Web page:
Job application tips for new college grads

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(MoneyWatch) It seems that whenever I wander into an online forum for writers or spend much time talking to fresh college grads, I hear the same lament: No one is hiring. They complain about the classic Catch 22 that you have to have experience to get your first job. But the reality is quite the opposite. There are plenty of jobs for entry-level professionals, and in fact I've hired many, even in recent years after the so-called jobpocalypse.

So what is keeping these newbies from snagging the job they want? Lot of factors, no doubt. But at the top of the list, I'd have to say that many college grads have no idea how to apply for a job the right way. That's not their fault, per se; they haven't been properly mentored in the craft of job hunting. On the other hand, when you graduate from college, getting a job is your job, and if you have a diploma in hand, you should be reading everything you can online about best practices for applying for your first professional position.

Case in point: Slate's Katherine Goldstein recently published some cover letter writing tips for college grads, and it is pure gold. Every new professional, regardless of their chosen career, should read this and take it to heart. As a beleaguered hiring manager who often has to wade through dozens of terrible job applications to find someone I want to interview, here is advice that Goldstein and I agree on:

Follow the application instructions precisely. This is critical: Think of it as a hidden job test. The job posting might give specific instructions for applying, such as what you should submit, what format to use, and what information to provide. If you don't follow this stuff to the letter, your application goes no further. Seriously. If a 22 year old Albert Einstein applied to be my intern and ignored the application instructions, I would throw his application in whatever the equivalent of a trash can was in the year 1900. Would I regret it later? Probably, but it weeds out the vast majority of people whose inability to follow directions demonstrates that they're a bad fit for the role.

Nail the cover letter. As I have said before, the cover letter remains the single most important part of your application. Make it short, punchy, professional, and give me a reason to scan your resume and move you to the second round.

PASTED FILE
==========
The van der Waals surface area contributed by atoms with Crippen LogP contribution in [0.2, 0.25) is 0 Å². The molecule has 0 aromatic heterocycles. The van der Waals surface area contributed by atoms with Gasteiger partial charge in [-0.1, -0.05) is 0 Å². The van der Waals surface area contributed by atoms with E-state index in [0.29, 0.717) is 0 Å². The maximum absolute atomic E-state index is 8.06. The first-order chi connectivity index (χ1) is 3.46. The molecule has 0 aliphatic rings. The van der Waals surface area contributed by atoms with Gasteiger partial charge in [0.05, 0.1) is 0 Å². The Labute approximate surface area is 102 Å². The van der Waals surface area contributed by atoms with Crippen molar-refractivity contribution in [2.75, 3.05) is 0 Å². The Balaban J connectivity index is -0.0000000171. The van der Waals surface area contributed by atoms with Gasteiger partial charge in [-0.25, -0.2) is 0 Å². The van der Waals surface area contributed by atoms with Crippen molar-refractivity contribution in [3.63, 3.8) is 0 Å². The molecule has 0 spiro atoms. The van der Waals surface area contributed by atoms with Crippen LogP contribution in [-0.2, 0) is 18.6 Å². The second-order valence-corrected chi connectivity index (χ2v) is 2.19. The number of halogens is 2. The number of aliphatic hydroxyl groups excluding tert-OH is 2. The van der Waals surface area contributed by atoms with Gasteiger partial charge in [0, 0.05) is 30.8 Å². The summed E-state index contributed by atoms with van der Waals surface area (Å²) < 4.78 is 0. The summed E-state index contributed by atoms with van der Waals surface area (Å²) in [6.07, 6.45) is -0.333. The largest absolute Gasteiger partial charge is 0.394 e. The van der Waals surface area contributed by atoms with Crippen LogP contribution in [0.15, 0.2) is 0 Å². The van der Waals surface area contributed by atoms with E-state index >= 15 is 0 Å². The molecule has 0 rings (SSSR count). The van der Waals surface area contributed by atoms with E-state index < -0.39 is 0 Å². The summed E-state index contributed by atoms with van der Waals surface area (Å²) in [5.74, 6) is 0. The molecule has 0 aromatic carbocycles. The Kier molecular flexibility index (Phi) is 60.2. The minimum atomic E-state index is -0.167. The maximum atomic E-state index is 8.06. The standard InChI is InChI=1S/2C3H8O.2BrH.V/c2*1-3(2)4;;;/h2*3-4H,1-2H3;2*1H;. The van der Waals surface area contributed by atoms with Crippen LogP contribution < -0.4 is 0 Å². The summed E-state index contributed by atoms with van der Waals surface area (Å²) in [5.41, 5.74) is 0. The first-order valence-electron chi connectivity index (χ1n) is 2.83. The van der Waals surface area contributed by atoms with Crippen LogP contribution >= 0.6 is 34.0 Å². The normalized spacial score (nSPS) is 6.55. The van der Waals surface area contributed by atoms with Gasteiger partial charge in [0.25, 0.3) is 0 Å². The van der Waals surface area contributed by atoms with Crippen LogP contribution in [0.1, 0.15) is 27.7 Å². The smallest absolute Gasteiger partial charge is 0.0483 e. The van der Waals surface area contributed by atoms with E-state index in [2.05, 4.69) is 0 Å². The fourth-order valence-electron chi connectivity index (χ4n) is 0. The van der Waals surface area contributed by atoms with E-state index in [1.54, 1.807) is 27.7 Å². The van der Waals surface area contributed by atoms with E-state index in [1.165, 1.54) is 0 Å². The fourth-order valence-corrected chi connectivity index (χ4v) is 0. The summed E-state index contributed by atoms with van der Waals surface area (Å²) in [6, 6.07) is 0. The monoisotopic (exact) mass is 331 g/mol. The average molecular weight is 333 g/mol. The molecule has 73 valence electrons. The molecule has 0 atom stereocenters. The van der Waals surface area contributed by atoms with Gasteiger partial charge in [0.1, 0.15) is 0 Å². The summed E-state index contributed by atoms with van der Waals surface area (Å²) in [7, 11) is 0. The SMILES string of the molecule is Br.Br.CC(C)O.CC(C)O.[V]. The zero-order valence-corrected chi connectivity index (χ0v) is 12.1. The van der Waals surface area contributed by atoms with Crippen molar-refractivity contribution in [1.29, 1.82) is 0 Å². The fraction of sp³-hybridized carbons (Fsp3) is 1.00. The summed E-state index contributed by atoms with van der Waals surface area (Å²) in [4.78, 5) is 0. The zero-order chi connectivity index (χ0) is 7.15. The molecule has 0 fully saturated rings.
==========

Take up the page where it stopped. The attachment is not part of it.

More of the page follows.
Don't be too formal. It's no longer the 17th century, and being too formal sounds awkward. As Goldstein points out, this kind of sentence is horrible: "With this statement, I declare my interest in the position you have advertised on your website." If that's the best you can do, I assume you have no real-world communication skills. Next.

Do your research. Make it clear in the cover letter that you actually know the company and understand the business. Everyone who applies for the position is going to say that they love XYZ Corporation and would be thrilled to have an opportunity to contribute. If you want to stand out, say something meaningful. What specifically do you like? How has the company affected you?

Know how hiring you will benefit the business. Remember, the company is not a charity; the goal of hiring you is to have you provide a value to the company that's greater than the salary you're being paid. So explain how your experience, background, and skills can meaningfully contribute to the company.

Don't talk about what you did before college. When you're 22 years old, high school doesn't seem that long ago, so you're inclined to believe it's relevant to your job qualifications. It's not. Anything you might have done -- no matter how smart and gifted you are -- in junior high or high school is utterly irrelevant to working in the professional world. Leave it off your resume and out of your cover letter.

Photo courtesy Flickr user adaenn